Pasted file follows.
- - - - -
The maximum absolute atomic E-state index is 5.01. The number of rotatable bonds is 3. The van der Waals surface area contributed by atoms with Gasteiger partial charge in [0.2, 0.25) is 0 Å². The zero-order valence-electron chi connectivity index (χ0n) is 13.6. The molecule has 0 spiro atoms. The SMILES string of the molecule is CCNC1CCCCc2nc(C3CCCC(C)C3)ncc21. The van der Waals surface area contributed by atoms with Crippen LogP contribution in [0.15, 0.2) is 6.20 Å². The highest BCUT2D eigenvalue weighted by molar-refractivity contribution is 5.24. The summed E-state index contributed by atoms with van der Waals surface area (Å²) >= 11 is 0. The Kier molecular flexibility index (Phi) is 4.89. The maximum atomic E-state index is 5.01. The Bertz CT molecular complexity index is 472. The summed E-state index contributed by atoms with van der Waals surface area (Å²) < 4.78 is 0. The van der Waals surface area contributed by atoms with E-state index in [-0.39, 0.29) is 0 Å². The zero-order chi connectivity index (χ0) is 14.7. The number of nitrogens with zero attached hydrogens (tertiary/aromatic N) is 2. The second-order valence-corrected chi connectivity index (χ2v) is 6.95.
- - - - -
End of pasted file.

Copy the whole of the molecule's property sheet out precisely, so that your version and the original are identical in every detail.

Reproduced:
The maximum absolute atomic E-state index is 5.01. The number of rotatable bonds is 3. The van der Waals surface area contributed by atoms with Gasteiger partial charge in [0.2, 0.25) is 0 Å². The zero-order valence-electron chi connectivity index (χ0n) is 13.6. The molecule has 0 spiro atoms. The SMILES string of the molecule is CCNC1CCCCc2nc(C3CCCC(C)C3)ncc21. The van der Waals surface area contributed by atoms with Crippen LogP contribution in [0.15, 0.2) is 6.20 Å². The highest BCUT2D eigenvalue weighted by molar-refractivity contribution is 5.24. The summed E-state index contributed by atoms with van der Waals surface area (Å²) >= 11 is 0. The Kier molecular flexibility index (Phi) is 4.89. The maximum atomic E-state index is 5.01. The Bertz CT molecular complexity index is 472. The summed E-state index contributed by atoms with van der Waals surface area (Å²) < 4.78 is 0. The van der Waals surface area contributed by atoms with E-state index in [-0.39, 0.29) is 0 Å². The zero-order chi connectivity index (χ0) is 14.7. The number of nitrogens with zero attached hydrogens (tertiary/aromatic N) is 2. The second-order valence-corrected chi connectivity index (χ2v) is 6.95.